Rohit Bal-Usha Silai: Seamless Optimism

Rohit Bal-Usha Silai: Seamless Optimism

A three-way design collaboration with an irrefutable multiplier effect

“ Pride” said couturier Rohit Bal, describing his takeaway from his collaboration with the Usha Silai artisans of Kashmir for The Kashmir Collection. This was on the evening of April 2, when a toast was raised for the in-store launch of this collection now available at the Rohit Bal store in Delhi’s Defence Colony.

Bal looked proud alright—well, in a sunny way, a spring in his step as he pottered around his store—a section of which had been given to for the display of garments made with nine artisans from Kashmir’s Usha Silai schools. The couturier’s salted beard was complemented by a pair of gold-ochre aviator sunglasses that he kept taking on and off through the indoor event as he greeted his guests.


Designer Rohit Bal.

The Kashmir collection mentored by Bal, has been collaboratively created for the Usha Silai label (the third since Usha started its sustenance and go-to-market project for artisans) with the consultation of IMG Reliance. The latter worked as the bridge for design communication, mentorship processes, pricing, sizing, retail business, styling and presentation. Some of us may remember its photo led beam-out when it walked the ramp in January this year at Lakmé Fashion Week’s Summer/ Resort 2019 edition in Mumbai. Bal had taken a bow with Usha Silai artisans from his homeland. If that bow was the “it moment” for cameras, the more poignant one for those with backstage access before the show began was the lost-in-his-own-thoughts Bal, strewing hundreds of dried leaves and fresh flowers on the ramp where shikara (Kashmiri houseboat) installations recreated the mock garden that ‘Guldastah’—the name of this collection—needed as a context.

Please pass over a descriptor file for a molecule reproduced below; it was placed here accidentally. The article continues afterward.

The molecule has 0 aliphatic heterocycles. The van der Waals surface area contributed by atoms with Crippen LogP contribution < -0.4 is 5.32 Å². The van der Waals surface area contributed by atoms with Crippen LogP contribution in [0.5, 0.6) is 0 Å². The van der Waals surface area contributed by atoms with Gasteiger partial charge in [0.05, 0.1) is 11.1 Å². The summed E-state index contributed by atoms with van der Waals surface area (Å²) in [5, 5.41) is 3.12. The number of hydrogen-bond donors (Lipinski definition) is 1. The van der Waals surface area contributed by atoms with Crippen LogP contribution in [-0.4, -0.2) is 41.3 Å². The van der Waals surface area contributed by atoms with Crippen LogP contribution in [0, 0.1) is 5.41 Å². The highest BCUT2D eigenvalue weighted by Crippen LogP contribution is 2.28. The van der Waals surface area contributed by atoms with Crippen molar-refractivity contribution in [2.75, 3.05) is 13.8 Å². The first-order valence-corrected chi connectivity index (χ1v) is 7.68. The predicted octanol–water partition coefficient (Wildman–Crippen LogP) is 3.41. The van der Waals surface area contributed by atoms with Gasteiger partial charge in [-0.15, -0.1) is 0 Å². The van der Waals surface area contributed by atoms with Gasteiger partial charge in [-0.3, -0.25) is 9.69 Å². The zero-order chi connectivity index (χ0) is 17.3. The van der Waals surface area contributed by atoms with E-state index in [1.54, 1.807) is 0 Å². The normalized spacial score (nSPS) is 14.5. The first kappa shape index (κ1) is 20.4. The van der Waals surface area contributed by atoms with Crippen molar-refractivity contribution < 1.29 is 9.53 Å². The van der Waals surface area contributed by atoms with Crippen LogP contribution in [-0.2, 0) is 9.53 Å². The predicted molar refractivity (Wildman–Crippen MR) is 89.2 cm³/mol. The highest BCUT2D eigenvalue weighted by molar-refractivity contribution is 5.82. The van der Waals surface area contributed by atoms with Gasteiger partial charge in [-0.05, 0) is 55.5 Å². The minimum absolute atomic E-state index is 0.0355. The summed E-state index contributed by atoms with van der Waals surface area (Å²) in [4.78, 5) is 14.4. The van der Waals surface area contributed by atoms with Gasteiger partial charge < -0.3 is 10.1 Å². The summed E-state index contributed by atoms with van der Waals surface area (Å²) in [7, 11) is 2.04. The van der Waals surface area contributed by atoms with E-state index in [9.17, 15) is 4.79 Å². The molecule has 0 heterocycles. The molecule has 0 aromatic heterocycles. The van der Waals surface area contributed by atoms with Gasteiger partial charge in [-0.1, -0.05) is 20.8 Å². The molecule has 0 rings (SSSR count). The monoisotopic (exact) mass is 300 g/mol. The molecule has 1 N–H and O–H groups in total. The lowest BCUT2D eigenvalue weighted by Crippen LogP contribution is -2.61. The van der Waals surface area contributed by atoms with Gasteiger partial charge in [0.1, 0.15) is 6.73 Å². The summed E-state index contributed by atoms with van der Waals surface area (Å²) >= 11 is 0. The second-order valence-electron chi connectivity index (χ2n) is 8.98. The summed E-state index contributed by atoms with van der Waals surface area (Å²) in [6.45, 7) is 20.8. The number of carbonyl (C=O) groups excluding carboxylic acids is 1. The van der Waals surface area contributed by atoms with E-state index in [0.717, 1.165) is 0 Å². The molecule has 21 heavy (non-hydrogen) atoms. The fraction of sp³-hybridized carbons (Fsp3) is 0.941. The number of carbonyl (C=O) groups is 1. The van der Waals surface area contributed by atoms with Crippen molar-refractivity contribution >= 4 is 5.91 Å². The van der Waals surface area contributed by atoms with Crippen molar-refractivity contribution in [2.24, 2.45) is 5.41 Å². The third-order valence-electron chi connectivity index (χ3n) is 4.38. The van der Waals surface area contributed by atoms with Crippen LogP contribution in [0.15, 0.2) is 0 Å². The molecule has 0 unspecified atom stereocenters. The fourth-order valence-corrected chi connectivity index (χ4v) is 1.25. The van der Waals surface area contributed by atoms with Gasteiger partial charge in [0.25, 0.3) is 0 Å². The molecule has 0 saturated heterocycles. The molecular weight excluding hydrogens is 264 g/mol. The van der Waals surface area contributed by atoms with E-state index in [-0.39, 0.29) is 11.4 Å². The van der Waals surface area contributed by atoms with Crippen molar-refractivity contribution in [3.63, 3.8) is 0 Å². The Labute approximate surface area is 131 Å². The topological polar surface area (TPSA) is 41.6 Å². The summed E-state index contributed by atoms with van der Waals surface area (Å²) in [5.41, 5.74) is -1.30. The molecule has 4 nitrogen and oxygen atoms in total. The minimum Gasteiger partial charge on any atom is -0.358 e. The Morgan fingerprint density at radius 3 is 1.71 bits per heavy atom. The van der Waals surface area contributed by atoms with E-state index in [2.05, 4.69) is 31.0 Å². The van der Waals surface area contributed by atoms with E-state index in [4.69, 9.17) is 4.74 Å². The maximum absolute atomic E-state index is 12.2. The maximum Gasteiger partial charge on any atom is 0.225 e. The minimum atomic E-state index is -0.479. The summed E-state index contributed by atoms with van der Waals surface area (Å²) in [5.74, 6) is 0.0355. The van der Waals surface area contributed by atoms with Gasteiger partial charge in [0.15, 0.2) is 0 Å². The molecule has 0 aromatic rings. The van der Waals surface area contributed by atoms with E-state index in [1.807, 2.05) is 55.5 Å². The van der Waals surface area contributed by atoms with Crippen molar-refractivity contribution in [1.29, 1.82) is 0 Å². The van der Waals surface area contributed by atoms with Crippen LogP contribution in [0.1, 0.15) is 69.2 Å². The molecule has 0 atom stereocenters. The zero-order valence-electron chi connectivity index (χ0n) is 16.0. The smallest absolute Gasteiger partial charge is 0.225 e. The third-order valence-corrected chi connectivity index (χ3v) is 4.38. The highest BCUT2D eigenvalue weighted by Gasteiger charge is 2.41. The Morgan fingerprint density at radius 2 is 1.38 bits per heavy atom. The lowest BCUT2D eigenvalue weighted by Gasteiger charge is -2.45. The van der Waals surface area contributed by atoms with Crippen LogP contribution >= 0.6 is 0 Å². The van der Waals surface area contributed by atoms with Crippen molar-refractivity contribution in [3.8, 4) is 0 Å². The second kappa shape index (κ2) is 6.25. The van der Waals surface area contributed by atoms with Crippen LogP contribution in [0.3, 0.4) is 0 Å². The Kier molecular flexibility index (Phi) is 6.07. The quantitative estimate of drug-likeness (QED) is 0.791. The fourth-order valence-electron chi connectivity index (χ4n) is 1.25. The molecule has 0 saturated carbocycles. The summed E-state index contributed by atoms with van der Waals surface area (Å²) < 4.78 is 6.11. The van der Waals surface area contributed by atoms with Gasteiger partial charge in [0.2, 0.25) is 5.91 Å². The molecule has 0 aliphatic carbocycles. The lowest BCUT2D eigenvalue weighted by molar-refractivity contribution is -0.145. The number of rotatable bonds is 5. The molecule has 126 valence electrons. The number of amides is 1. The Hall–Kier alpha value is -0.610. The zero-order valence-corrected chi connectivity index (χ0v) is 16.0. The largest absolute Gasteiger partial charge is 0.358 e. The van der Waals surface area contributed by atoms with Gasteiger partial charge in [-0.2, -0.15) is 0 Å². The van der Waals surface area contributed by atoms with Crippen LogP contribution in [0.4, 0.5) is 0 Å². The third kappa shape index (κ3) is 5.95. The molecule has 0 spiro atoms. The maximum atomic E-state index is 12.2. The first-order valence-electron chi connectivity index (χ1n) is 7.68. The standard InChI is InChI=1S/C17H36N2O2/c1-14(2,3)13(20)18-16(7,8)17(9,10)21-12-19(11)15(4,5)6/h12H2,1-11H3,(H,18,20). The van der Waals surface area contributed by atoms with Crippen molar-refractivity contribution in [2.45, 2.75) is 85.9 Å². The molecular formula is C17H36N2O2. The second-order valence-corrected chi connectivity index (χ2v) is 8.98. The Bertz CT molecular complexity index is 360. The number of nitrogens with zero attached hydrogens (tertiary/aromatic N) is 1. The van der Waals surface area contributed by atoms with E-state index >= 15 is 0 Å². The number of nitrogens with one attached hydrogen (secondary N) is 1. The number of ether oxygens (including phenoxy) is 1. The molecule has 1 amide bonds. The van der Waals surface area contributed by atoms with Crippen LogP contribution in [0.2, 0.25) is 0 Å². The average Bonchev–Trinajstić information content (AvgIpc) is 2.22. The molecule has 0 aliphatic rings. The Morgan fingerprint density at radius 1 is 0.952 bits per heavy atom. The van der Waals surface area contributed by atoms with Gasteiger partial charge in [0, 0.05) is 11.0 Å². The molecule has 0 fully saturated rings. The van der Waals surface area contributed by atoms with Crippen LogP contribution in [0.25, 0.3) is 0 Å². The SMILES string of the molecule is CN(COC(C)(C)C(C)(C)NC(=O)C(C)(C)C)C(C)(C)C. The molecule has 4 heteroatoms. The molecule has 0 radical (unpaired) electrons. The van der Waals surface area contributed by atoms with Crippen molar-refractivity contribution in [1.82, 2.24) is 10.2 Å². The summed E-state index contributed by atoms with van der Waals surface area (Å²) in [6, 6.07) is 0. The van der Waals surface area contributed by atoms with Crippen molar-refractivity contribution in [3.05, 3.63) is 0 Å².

If “pride” was one word that Bal, quite a poet when he wants to be, chose to describe his Usha Silai experience, “nasha” (intoxication) was another (see related video). The collaboration with the nine women artisans was productive says Bal because being a Kashmiri himself, he spoke in their language, they discussed roses, the Nargis flower, Kashmiri music, kahwa (traditional Kashmiri tea) and wazwan (multi-course Kashmiri delicacies), orchards and apples, chinar leaves and all that’s lost and found in the rubble of Kashmir’s tryst with its warped destiny. “There was a synergy, a connect,” he said pointing to the black, white, blue-grey, red-black ombre, embroidered, pleated, fluted at the hems, flower-bedecked long garments—long skirts, quilted jackets, boleros, capes, embroidered separates, kurtas, tunics and short and long tops—that hung in silent obeisance to Bal’s observations. These clothes are priced as Rohit Bal garments usually are—expensive to say the least. Don’t be surprised if you spot a price tag of ₹50,000 for a three-piece ensemble.


Usha Silai x Rohit Bal ‘Guldastah’ collection at the Rohit Bal store.

Back in Kashmir, while each artisan got design mentorship, the opportunity to work with Bal’s team, understand crafts techniques, silhouettes, fits and colour schemes, as well as ₹5,000 stitching wages per piece, the biggest takeaway may be the optimism that Kashmiri artisans currently need. “They learnt the importance of being self-employed. They felt aspirant and hopeful. These artisans will now train more of their kind and then those will go out and empower an even larger number thus resulting into a multiplier effect,” says Priya Somaiya, the executive director of Usha Silai Social Services. Somaiya said that in her many visits to Kashmir for work, seldom has she noticed the promise and potential that this tie-up brought for the artisans. Little surprise then, the now six-month-old project will be renewed for more work. Usha Silai has 20,350 schools across India out of which 20 are in the Kashmir cluster.

If pride and intoxication (profits too, well for sure) were Bal’s buzzwords and optimism that of the artisans, for Jaspreet Chandok, VP and head of fashion at IMG Reliance, it was an exercise in enabling linkages. “This project has been a great case study for IMG Reliance to showcase our ability to create linkages across the value chain,” says Chandok. “The tie-up has resonated across the industry and we feel it ties in strongly to our stated goal of enhancing designer businesses as well as livelihoods for a larger cross-section of stakeholders,” he adds.

Time perhaps to smell the roses.–2370